What: Shares of El Pollo Loco Holdings Inc. (NASDAQ:LOCO) lost their wings last month, falling 16% after the company delivered another weak earnings report.
So what: The fast-casual chicken chain said comparable-store sales rose just 0.7% in the quarter, and its earnings per share of $0.17 were down a penny a share from a year ago, and missed analysts' estimates by the same amount.
CEO Steve Sather defended the company, saying it has the right strategy to drive business for the near and long term, touting the company's operating pillars and new initiatives, but did not provide much in the way of specifics.
El Pollo Loco is one of a host of fast casual restaurant stocks, including Potbelly and Noodles & Company, that have come on the market in recent years and have consistently disappointed investors; growth among this class of recently IPO'ed fast-casual chains has underwhelmed. Still, El Pollo Loco shares may be at a bottom, as they are essentially flat for the last nine months and are now valued at a modest P/E ratio of just under 20.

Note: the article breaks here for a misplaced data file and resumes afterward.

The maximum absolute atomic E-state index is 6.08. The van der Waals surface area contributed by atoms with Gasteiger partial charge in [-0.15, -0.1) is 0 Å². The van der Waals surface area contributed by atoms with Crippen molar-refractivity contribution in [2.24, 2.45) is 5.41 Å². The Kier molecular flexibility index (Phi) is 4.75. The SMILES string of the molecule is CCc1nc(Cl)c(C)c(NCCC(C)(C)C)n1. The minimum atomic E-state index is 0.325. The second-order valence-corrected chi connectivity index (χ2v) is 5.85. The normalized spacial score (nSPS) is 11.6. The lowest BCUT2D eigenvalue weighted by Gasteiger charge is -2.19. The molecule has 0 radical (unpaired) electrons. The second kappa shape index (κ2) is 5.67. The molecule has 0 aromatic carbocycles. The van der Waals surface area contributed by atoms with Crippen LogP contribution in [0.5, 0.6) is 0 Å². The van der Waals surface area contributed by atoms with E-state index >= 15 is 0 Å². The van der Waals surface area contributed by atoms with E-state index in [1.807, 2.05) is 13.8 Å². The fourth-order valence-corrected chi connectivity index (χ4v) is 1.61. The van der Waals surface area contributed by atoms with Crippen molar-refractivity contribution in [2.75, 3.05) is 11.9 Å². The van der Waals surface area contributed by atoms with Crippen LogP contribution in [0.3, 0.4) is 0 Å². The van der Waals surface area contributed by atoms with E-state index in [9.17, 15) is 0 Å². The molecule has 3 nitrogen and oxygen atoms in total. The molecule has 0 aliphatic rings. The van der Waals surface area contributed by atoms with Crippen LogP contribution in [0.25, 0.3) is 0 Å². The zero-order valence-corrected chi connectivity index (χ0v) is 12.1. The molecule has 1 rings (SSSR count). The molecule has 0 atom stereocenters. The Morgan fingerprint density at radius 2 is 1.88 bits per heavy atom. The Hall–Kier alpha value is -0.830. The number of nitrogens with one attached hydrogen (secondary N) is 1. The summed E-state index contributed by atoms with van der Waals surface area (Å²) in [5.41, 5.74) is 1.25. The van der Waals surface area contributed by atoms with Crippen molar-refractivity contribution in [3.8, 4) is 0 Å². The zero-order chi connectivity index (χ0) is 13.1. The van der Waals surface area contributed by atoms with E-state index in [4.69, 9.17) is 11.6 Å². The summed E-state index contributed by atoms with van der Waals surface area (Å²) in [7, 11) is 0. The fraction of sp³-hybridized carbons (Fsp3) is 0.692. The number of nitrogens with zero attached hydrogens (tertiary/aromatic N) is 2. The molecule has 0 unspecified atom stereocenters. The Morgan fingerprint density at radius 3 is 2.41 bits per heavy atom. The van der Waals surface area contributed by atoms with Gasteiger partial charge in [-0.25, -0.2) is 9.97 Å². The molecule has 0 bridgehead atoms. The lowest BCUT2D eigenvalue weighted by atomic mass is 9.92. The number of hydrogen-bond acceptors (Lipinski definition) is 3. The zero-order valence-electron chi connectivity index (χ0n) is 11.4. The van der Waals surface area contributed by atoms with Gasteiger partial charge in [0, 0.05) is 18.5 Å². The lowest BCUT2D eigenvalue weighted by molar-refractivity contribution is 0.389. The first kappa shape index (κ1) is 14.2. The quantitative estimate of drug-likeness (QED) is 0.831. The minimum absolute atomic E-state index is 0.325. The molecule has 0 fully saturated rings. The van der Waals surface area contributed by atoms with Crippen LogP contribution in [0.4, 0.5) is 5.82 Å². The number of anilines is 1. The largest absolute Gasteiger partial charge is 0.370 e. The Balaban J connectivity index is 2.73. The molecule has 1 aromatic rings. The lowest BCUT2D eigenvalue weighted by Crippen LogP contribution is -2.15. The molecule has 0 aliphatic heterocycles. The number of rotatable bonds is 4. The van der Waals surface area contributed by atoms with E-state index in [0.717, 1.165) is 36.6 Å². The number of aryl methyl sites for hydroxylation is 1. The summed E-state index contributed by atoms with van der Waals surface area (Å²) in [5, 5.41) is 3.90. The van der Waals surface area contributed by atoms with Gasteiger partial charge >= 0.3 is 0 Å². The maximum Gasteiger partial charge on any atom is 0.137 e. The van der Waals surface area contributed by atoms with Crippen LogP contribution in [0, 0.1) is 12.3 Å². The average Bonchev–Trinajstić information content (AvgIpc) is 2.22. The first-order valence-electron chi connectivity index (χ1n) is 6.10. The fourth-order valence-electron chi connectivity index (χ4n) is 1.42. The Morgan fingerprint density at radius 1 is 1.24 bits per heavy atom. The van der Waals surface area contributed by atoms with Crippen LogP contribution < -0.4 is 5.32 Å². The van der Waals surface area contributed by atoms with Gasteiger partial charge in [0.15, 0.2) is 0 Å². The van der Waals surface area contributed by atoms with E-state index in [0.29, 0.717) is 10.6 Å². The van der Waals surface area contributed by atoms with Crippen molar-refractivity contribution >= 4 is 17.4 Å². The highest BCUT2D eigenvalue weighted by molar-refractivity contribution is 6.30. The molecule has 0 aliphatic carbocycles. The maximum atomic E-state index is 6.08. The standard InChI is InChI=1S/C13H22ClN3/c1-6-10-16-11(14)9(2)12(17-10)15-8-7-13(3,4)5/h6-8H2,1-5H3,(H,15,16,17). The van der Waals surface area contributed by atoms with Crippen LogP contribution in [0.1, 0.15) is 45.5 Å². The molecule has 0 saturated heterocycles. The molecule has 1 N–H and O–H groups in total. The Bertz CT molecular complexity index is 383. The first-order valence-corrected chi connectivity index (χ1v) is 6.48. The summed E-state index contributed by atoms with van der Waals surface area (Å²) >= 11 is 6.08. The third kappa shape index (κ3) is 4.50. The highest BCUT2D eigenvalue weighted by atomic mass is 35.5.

Now what: Management maintained its guidance for the full year, indicating confidence in its ability to overcome the weak first quarter. It continues to expect EPS in the $0.70 to $0.74 range, in line with the $0.71 it made last year, and sees comparable-store sales growth in the low single digits. The company is moving along with its expansion plans, projecting 17 to 20 new company-owned restaurants and 10 to 15 franchised ones.
While the comparable-store sales and new store guidance is encouraging, the expectation that earnings per share will be flat is concerning. In order for the stock to rebound, management must show that new stores are contributing to bottom-line performance. If not, continued expansion seems undeserved.
Jeremy Bowman has no position in any stocks mentioned. The Motley Fool has no position in any of the stocks mentioned. Try any of our Foolish newsletter services free for 30 days. We Fools may not all hold the same opinions, but we all believe that considering a diverse range of insights makes us better investors. The Motley Fool has a disclosure policy.